Model of the Royal Navy York class heavy cruiser HMS Exeter. Built by Parsons, Devonport, UK and commissioned in 1931, Exeter served in the Atlantic in the 1930s with a deployment to Africa after the Italian invasion of Abyssinia in 1935. After the start of World War II Exeter served with the South American Division and in December 1939 famously took part in the pursuit of the German pocket battleship Admiral Graf Spee and (along with the light cruisers Achilles and Ajax) engaged the Admiral Graf Spee in a gun action which resulted in heavy damage to both ships. Exeter lost 61 of her crew when hit by seven 11-inch shells and retired to Port Stanley in the Falkland Islands for repairs. During these repairs some of the iron plating from the hulk of the SS Great Britain was used. After full repairs were completed in Britain, Exeter served with the Eastern Fleet against the Imperial Japanese Navy invasion task force off Java in February/March 1942. Exeter was sunk by Japanese surface ships in a night engagement on 1 March 1942 with most of her crew becoming prisoners of the Japanese.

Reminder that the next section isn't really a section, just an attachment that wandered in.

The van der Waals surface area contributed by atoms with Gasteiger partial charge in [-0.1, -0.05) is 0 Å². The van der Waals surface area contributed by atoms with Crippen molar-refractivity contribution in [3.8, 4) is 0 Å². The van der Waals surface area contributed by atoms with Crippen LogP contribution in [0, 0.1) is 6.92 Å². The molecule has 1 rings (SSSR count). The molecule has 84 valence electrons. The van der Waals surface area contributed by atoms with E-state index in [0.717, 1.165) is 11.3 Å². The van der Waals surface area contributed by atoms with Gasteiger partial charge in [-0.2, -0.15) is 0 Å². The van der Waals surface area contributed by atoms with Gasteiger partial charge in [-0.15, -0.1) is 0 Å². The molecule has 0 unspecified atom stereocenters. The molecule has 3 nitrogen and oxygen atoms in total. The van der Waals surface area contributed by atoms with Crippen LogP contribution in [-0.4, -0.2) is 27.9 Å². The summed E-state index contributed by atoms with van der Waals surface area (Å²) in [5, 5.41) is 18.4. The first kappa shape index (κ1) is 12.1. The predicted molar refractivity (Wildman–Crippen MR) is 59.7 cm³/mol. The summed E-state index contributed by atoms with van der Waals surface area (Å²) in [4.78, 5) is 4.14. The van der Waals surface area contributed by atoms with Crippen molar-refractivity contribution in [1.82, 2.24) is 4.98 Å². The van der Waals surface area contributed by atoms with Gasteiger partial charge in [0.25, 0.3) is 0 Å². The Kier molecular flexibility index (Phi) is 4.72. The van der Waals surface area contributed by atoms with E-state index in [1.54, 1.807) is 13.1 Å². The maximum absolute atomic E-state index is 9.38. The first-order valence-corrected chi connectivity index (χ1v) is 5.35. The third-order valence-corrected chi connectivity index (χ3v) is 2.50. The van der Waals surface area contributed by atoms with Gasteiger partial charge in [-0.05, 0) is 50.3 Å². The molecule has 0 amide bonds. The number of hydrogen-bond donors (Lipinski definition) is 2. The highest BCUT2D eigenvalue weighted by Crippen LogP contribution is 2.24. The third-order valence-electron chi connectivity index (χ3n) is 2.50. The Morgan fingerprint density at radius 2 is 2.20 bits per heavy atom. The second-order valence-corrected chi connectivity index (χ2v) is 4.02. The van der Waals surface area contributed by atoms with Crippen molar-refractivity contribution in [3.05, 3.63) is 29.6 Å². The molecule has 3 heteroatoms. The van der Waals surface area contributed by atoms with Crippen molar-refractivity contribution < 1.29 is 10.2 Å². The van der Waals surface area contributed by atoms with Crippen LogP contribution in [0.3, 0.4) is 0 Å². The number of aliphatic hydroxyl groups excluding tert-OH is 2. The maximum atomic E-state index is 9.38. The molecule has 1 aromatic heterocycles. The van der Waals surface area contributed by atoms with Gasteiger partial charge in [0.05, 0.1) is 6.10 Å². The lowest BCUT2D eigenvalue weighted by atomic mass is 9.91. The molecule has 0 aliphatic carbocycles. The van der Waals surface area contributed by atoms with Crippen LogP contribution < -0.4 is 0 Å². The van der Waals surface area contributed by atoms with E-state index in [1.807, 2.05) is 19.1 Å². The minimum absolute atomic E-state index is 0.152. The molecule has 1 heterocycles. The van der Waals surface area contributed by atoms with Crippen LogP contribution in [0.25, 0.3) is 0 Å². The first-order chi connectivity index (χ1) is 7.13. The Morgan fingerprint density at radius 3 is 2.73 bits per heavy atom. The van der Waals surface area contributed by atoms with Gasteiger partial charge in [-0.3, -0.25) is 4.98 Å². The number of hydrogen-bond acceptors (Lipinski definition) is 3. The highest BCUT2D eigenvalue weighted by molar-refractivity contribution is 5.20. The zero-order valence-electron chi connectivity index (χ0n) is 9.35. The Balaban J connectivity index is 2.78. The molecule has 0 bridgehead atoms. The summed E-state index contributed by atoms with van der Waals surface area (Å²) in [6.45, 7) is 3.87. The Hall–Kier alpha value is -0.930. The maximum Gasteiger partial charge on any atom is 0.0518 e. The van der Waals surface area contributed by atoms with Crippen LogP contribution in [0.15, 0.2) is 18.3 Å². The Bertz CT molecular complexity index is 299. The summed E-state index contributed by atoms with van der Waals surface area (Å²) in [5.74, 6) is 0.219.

This model was made by E.J. Krummeck of Melbourne and was purchased by the Museum in 1941. It is part of a collection of British and Australian naval ship models purchased from Krummeck.

More Information